“In one market, to assure performance for the volume of customers, we're talking about easily a seven-digit figure in US dollars for the infrastructure and that has to produce three to five times the return in order to justify the investment. We are still learning, I think it's going to take longer than people like to believe. But I also think AI is exciting because of the creative use cases that will form, cases we cannot even imagine yet,” said Angelopoulos. “AI is an opportunity to enable use cases that can help us grow the industry in ways we couldn't otherwise do. I think understanding product development will be key and by doing that, we can really transform and revolutionise the industry using AI.”


Speaking to Developing Telecoms, ABI Research senior analyst Reece Hayden said generative AI can be used effectively in marketing, billing and other internal operations. However, expectations should be reined in due to the looming challenge of costs.

“Generative AI can do some very impressive things. If deployed effectively it is useful. From our perspective, it's not really going to have as many use cases as telcos expect. Instead what we expect is in the next year, telcos will get very excited about generative AI and they'll deploy it in a couple of use cases, and quickly realise how expensive it is to deploy and run. Then they'll move towards a more cohesive system, which combines different AI frameworks to effectively build out both the cost proposition and solve use cases effectively,” said Hayden. 

Hayden noted the true value of AI lies in infrastructure equipment vendors creating applications that “target telco transformation”, and they are doing so as AI has that “potential return on investment”.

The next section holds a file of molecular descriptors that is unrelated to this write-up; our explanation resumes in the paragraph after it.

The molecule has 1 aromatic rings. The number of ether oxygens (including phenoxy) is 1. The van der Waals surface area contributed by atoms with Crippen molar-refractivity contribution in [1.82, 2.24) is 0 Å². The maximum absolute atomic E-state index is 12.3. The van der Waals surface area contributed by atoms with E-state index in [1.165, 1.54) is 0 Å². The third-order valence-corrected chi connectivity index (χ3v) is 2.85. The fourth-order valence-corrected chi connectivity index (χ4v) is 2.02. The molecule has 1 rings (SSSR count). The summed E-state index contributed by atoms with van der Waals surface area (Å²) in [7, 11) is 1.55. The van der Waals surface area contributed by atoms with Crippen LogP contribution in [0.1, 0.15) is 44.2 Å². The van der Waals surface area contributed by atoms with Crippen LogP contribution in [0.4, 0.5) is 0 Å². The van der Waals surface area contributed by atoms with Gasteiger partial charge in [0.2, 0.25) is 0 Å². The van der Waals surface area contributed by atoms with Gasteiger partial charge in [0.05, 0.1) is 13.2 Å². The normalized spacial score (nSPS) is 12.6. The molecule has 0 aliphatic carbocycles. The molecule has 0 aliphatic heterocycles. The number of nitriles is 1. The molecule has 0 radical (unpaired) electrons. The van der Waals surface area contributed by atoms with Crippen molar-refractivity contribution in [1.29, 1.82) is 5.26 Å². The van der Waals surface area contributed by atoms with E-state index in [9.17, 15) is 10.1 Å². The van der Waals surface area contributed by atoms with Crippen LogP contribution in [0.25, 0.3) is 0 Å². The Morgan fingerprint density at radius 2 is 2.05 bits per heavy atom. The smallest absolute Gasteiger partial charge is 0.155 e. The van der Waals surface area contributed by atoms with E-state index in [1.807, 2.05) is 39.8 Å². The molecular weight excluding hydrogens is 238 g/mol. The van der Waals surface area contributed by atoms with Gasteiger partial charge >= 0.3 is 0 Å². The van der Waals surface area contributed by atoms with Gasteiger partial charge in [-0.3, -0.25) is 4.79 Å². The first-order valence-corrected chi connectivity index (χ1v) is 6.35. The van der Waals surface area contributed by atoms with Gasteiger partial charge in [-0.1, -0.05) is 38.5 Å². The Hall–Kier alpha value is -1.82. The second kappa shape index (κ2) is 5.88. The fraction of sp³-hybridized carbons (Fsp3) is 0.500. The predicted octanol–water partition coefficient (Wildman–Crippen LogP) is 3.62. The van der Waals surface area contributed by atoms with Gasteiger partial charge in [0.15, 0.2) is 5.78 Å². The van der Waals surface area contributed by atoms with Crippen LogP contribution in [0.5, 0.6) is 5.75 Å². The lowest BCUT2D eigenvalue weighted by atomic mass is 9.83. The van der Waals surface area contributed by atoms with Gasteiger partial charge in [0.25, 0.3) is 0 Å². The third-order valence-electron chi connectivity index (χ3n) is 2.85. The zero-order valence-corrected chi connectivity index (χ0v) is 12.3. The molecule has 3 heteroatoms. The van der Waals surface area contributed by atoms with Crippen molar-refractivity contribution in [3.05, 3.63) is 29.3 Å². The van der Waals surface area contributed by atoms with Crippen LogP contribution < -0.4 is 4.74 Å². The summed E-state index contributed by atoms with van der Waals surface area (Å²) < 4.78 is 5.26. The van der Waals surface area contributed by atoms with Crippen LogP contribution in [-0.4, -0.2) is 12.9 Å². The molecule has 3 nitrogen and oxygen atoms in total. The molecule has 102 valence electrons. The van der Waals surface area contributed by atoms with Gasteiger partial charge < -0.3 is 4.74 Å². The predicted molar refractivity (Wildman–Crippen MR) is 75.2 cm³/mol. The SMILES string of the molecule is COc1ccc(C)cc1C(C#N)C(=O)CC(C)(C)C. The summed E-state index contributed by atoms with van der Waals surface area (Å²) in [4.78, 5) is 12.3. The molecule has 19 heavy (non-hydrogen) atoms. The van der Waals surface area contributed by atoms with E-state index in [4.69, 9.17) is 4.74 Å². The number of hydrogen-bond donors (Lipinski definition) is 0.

“Ecosystem players are coming out with their generative AI solution where you can blend the data coming in. Operators will be able to transform in-house data and leverage that to deploy AI within their back office or even somewhere within network operations. But if an ecosystem doesn't build up around AI, we could have another situation where it is similar to the metaverse or VR/AR, where it won't really take off aggressively after a lot of hype,” said Hayden. 

AI is indeed being embraced by the telecoms sector more than the metaverse ever was, Hayden pointed out, due to its lower barrier of entry. This has enabled OpenAI to progress from ChatGPT 2 to ChatGPT-4 Turbo in five years, and Meta’s Llama AI platform to evolve to Llama 2 in half a year. 

“That speed of innovation is much faster in generative AI and AI in general, than it is in equivalent ‘hype’ technologies of the past. That's simply down to the accessibility and the democratisation of AI which is much clearer to us.”

Hayden warned if operators from emerging markets don’t eventually tap into AI then “what will start developing will be a bigger wealth divide between developed and developing countries, especially in the operator realm.” He advised emerging market operators, in preparation, to first begin looking at sorting out their data to effectively train and leverage AI software, as well as upgrading back office systems.

AI is indeed a technology to get excited about and is spurring operators in emerging markets to throw their weight behind it. But more development is needed to see if AI will have more of an impact than other buzzword technologies that faltered, like the Metaverse. However the initial impressions and activities of operators in AI compared to the Metaverse and AR/VR, there seems to be much more momentum from the technology that Stephen Hawking once predicted would be the best or worst thing for mankind.